The Homer City Council on Monday introduced two potentially controversial ordinances that could lead to spirited public hearings when they’re next heard at the Feb. 8 council meeting.
Ordinance 16-04 breaks new ground for the city, and is the first time the city has considered how it would regulate the commercial cultivation, manufacturing, testing and retail sale of cannabis or marijuana. By a vote of 53 percent yes, Homer voters approved what Alaska passed with a citizen initiative in 2014 legalizing marijuana. The ordinance defines where those activities would be allowed by zoning district in city limits.
Council member Catriona Reynolds put forth another version of a beach policy ordinance she introduced and then later asked the council to withdraw last fall.
In light of that discussion, and public support for motorized vehicle use on some beaches, Reynolds crafted a less-restrictive ordinance that would allow motorized vehicles to drive Bishop’s Beach west of the Beluga Place parking lot entrance. It also would allow motorized vehicles east of the Airport Beach
access on Kachemak Drive, access on state land the city does not control.
For both ordinances, the council voted to introduce them. That action advances the ordinances to public hearing and further consideration in which the ordinances could be amended or rejected. The first public hearing on both ordinances will be Feb. 8.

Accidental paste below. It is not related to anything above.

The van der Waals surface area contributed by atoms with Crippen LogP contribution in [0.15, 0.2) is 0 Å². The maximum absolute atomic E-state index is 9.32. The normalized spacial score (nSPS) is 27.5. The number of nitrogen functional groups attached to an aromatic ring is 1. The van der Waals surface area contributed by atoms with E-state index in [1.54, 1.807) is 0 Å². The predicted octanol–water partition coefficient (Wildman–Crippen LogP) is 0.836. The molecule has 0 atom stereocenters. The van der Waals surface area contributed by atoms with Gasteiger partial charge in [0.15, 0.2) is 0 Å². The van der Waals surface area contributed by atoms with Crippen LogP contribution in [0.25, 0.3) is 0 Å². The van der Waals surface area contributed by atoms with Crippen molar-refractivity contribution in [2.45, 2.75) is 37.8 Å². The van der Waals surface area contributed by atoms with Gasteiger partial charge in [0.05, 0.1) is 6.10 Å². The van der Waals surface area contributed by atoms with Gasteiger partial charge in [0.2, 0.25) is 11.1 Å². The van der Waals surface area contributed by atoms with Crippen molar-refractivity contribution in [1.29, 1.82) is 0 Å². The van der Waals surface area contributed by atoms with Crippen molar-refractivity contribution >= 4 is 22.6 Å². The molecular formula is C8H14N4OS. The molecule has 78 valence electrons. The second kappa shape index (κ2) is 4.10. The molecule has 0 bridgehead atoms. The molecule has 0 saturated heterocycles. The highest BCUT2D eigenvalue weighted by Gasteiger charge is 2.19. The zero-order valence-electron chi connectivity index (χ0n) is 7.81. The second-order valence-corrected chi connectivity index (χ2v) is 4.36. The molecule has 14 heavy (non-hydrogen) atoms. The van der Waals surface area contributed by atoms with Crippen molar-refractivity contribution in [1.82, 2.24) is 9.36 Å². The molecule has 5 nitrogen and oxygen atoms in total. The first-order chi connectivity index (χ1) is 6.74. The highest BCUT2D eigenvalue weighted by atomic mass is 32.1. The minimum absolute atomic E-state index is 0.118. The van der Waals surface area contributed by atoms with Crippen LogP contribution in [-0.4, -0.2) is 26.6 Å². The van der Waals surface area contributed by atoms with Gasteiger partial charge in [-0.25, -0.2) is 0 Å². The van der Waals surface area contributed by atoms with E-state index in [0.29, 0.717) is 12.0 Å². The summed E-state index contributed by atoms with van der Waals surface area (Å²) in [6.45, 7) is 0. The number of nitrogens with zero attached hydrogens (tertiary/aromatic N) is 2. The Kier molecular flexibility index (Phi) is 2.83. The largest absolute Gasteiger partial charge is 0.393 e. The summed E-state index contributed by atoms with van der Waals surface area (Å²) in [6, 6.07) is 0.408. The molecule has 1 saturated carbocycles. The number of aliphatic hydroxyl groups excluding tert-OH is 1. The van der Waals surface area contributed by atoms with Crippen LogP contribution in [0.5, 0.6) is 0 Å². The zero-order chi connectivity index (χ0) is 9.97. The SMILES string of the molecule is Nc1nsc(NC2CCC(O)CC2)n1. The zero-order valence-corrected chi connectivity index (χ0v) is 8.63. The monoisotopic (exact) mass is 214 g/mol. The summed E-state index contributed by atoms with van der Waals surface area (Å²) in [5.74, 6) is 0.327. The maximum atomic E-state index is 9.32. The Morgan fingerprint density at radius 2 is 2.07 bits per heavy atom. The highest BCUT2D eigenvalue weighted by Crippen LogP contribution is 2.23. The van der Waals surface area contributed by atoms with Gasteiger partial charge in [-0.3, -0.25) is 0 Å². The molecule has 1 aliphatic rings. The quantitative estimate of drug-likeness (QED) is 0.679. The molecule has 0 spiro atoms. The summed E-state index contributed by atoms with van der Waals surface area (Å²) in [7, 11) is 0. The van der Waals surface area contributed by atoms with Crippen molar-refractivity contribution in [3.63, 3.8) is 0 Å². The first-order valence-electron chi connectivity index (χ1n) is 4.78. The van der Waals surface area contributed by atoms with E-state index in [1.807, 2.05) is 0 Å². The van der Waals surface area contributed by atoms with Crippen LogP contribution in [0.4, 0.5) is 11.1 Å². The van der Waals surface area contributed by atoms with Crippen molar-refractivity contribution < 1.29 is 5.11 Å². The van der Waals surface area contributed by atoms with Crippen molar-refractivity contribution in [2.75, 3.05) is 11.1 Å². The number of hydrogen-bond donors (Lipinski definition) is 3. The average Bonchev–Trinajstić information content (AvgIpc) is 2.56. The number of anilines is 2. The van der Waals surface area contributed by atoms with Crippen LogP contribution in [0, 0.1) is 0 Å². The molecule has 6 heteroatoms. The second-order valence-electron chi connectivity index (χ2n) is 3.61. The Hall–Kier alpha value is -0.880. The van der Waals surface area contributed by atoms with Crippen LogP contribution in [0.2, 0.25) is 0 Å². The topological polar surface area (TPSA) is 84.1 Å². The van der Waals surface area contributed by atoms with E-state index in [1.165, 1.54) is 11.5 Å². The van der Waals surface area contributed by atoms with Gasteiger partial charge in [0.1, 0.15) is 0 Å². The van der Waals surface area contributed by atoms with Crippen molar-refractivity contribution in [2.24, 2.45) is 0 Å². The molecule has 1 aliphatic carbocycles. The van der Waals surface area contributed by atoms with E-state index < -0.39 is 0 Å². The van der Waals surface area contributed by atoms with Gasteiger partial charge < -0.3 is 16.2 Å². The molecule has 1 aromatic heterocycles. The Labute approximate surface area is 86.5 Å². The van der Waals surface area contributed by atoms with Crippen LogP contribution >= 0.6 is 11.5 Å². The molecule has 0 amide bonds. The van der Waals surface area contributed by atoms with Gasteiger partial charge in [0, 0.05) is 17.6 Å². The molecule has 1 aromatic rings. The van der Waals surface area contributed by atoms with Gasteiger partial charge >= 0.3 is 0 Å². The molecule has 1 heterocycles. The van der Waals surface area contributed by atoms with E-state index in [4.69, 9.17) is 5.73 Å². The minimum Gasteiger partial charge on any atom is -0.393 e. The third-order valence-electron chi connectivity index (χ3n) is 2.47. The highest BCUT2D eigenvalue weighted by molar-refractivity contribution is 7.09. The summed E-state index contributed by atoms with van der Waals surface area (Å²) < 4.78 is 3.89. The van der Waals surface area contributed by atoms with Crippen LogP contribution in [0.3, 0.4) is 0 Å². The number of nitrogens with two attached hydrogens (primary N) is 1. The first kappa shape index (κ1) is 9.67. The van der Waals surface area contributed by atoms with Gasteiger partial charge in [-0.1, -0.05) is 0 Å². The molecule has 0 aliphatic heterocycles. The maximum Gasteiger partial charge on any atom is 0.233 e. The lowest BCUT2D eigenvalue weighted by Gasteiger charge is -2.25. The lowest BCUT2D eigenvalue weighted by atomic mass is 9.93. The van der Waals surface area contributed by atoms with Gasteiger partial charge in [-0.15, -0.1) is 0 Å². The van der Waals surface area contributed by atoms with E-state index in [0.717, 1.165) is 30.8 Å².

The council amended the cannabis ordinance to add a second public hearing and second reading on Feb. 22.
The cannabis ordinance drew the most discussion. It came forth after the council in 2015 created a Cannabis Advisory Commission to help guide the regulatory process at the city level. Doing so also allows the city to collect half of licensing fees paid to the state by commercial cannabis businesses. The Homer Advisory Planning Commission also weighed in with its recommendation on which commerical cannabis activities would be allowed in various zoning districts. It was those recommendations that were on the table Monday night. Those zoning recommendations did the following:
• Banned outright any activities within buffer zones of 500 feet from churches and 1,000 feet from schools and other youth facilities;
• Allowed all cannabis activities in the general Ocean Drive and Kachemak Drive areas, the General Commercial 1 and 2 and East End Mixed Use districts;
• Allowed as a conditional use all cannabis activities in the Central Business Disrict, that is, most of the downtown and Old Town area;
• Banned outright all activities in the Rural Residential district; and
• Allowed as a conditional use retail sale in the Marine Commercial district.
In a Committee of the Whole meeting before the regular meeting, city attorney Holly Wells noted that if the city made a conditional use permit, or CUP, a requirement for some activities, any legal challenge would have to be defended by the city at its cost. If there was no CUP, a citizen could appeal to the state Marijuana Control Board, but the state would have to defend its decision.
That legal point prompted council member David Lewis, also a Cannabis Advisory Commission member, to amend the ordinance making it a permitted use for activities in the Central Business District.